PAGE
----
The Court of Appeal has overturned a lower ruling and decided that the former wife of one of Russia’s richest men can bring her $6bn divorce claim in England, reinforcing London’s position as a global centre for such litigation.
The three judges said that Natalia Potanina could bring a financial claim in London against Vladimir Potanin, who is reputed to have a $20bn fortune and a controlling stake in Norilsk, one of the world’s largest producers of nickel and palladium.
Potanina was awarded approximately $41.5m as a divorce settlement in 2014 by Russia’s courts but says she should have received a far larger share of her husband’s fortune.
Potanina met her husband as a teenager and they married in Russia in 1983, living there for most of their marriage. They divorced in Russia in 2014, unleashing what an English High Court judge described as a “blizzard of litigation”. Potanina has had a home in England since late 2014.
She alleged in the English High Court that she “made exhaustive efforts to obtain justice in Russia” but claims the sum which she was awarded “does not even begin to meet my reasonable needs”.
Her attempt to bring proceedings in the English courts was blocked by the High Court in 2019 on the grounds that the couple had little connection with Britain. A judge said that if her claim went ahead, “there is effectively no limit to divorce tourism”.
The Court of Appeal judges reversed that decision on Thursday and granted her permission to bring the case in London’s High Court. It is unclear whether Potanin will appeal against their decision to the Supreme Court.
If it goes ahead, the case would be one of the biggest divorce award cases to be heard in the English courts. London has been called the “divorce capital of the world” due to courts awarding big financial payouts to financially weaker spouses — often wives.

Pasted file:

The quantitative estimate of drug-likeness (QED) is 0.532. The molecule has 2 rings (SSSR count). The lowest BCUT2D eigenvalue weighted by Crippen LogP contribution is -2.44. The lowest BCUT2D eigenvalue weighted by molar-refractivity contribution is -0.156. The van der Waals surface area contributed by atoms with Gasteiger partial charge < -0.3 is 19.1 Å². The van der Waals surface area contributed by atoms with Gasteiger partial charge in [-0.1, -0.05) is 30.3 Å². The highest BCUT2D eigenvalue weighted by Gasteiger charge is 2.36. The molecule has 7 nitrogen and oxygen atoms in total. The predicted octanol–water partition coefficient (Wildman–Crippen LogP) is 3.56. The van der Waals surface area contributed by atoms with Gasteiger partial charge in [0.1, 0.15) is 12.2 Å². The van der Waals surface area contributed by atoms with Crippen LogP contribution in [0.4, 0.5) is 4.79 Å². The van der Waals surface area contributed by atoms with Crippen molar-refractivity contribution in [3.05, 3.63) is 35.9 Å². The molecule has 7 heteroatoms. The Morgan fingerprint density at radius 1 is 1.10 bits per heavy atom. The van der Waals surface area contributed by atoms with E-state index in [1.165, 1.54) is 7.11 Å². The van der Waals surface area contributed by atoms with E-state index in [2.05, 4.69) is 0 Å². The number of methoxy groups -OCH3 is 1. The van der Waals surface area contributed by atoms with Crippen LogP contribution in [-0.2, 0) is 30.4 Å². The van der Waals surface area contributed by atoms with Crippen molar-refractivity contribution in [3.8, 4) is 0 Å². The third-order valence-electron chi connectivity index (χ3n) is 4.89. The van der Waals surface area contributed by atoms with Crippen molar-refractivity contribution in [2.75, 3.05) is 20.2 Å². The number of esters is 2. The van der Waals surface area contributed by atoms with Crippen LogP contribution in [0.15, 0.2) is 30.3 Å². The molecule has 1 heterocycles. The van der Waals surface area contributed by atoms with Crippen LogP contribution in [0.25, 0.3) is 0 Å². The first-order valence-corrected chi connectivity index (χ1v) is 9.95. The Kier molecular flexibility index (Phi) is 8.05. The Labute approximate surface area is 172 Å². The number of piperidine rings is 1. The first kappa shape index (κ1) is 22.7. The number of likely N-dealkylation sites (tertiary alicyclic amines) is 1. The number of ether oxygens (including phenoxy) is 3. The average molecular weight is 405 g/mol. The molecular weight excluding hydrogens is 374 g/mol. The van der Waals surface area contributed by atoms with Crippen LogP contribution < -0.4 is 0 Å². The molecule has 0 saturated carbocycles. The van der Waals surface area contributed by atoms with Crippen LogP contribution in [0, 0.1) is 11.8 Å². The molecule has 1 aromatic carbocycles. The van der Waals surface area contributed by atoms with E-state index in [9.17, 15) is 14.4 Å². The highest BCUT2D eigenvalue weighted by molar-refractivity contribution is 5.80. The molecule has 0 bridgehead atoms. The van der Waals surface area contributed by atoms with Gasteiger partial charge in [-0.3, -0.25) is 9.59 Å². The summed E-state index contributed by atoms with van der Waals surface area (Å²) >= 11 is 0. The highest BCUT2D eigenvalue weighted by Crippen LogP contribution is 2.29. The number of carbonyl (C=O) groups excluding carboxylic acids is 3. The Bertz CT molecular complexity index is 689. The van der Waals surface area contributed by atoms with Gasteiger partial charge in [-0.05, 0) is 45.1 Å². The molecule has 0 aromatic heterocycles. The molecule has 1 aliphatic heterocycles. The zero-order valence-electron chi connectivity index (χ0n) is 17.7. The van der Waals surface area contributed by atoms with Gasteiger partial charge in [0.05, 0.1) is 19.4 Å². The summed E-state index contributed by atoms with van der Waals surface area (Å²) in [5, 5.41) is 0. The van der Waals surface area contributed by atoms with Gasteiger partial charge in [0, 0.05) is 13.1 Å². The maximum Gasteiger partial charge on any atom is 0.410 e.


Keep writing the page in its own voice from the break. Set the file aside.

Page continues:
Couples who have links to the UK but who have divorced overseas and believe they have been treated unfairly can apply for permission to bring their cases to be heard by the English courts under Part III of the Matrimonial and Family Proceedings Act 1984.
Simon Blain, partner at law firm Fosters, said: “This case will draw attention to the fact that it is an option for those who have received divorce settlements overseas to come to London to get a second bite at the cherry. Now Britain has left the EU, it may be that EU nationals also use the legislation to bring cases in London.”
However, those who have been awarded huge sums can find it difficult to enforce English court rulings if their former spouse’s assets or properties are not located in the UK.
Lady Justice Eleanor King noted in her ruling on Thursday that the 1984 Act was not just designed for families with “massive or even substantial wealth” to bring cases.
“No doubt to most people, whether affluent or poor, the sums received by the wife made her a rich woman. Everything is, however, relative. The wife’s settlement represented only a tiny proportion of the vast wealth of this family, all of which had been accumulated during this very long marriage,” she said.
Hughes Fowler Carruthers, the law firm representing Potanina, and Payne Hicks Beach, representing Potanin, both declined to comment. Norilsk Nickel and Interros, another company associated with Potanin, declined to comment.
Additional reporting by Nastassia Astrasheuskaya in Moscow